Posted 21/01/2021 in Category 1

How hard do players work during a hurling match?

How hard do players work during a hurling match?


Hurlers play hurling with a ball (‘sliotar’ in Gaelic) and a stick (‘hurley’). If you have never seen hurling before, it resembles field hockey and lacrosse. Although the game is amateur, the hurlers work assiduously to maximise their potential to play at the highest level. The game is dynamic, action-packed and intense. The game is one of Ireland’s national games alongside Gaelic football, camogie, and ladies (women’s) football and it runs through the culture and history of Ireland. 


Fifteen hurlers in each team play this intense, dynamic, invasive game across 70 minutes at the elite level. Through watching the action, you would think that the players never stop moving in the game, but what exactly is happening for players during the game. With 15 players in 15 unique positions, how hard are they working to play the game to its maximum over 70 plus minutes. 


Collins and colleagues explored this question to establish the work-rate of elite hurling match-play. What they were hoping to understand is what exactly is happening during a hurling game. Previously, researchers have extrapolated the requirements for hurling training from other similar invasive games. One extrapolation is from Gaelic football because of the same number of players on each team, the same pitch dimensions and the same playing time of 70 minutes. In Gaelic football, the distance covered amounted to 8,815 metres plus or minus 1,287 metres during a match. But what do we know about hurling, in contrast? Using 94 players and a GPS (global positioning system) device, these researchers examined various work rate facets over 12 games. 


The researchers divided the players according to the line of the pitch in which they played. These lines begin with the goalkeeper and then follow with the full-back line, centre-back line, midfield line, centre-forward line and the full-forward line. Players are free to roam; however, they hold these lines during a game. The distance covered amounted to 7,617 metres plus or minus 1,219 metres. They attained a maximum speed of 29.8 km/hr plus or minus 2.3 km. The mean speed was 6.1 km per hour. As one can imagine, the greatest intensity came in the first quarter of the game. The first quarter had a high speed running distance of 330 metres with 271 in the second quarter, 278 in the third quarter and 255 in the fourth quarter. There are plus and minus differences with these high speed running distances; however, the first 17 minutes is quite demanding physiologically for players with a statistically significant drop in distance to the other quarters.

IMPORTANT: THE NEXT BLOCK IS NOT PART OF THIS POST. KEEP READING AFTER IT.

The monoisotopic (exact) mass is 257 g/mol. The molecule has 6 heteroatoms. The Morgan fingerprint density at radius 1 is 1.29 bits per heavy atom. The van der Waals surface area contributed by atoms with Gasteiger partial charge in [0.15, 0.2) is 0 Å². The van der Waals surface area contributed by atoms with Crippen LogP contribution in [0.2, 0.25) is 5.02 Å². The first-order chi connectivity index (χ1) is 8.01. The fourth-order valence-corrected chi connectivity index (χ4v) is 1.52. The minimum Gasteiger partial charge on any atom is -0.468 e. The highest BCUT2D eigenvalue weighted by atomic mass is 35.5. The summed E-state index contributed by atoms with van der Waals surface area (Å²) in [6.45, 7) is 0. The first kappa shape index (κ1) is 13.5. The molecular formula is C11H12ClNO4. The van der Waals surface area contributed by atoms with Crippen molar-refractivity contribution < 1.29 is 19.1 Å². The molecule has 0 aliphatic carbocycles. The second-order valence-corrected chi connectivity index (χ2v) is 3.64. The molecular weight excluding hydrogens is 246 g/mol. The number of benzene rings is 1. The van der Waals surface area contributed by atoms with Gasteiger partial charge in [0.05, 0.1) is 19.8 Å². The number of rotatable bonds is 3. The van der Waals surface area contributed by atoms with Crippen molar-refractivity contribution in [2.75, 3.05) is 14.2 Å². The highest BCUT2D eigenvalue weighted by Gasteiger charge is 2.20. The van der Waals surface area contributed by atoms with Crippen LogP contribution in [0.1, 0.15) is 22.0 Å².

Similar to soccer, for example, the midfielders undertook the highest volume of work. Most of the play comes through the centre of the field. Next, the players in the centre-back line and the centre-forward line followed by the full-forward and full-back lines. The decrease in high-speed running distances in the second quarter of each half is significant, and the difference in positional lines means that the work profiles and training profiles of players differ and require tailored training to meet their positional demands. 


Teams and squads train together. This notion is valuable for togetherness, companionship and team cohesion. But there is a line drawn in preparation to allow each player in his position to train for the demands of that position and allow him the chance to compete on competition day. Knowing these demands through this study helps all teams to know what preparatory needs meet the needs of their players. This research is valuable to coaches and fitness trainers across the island of Ireland and beyond. The bottom line is to tailor physical fitness to the needs of the player and now we know what players need.


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Reference

Collins, M. (2018). The work-rate of elite hurling match-play. Journal of Strength and Conditioning Research, 32(3), 805–811. https://doi.org/10.1519/JSC.0000000000001822

Image by Elsupero from Pixabay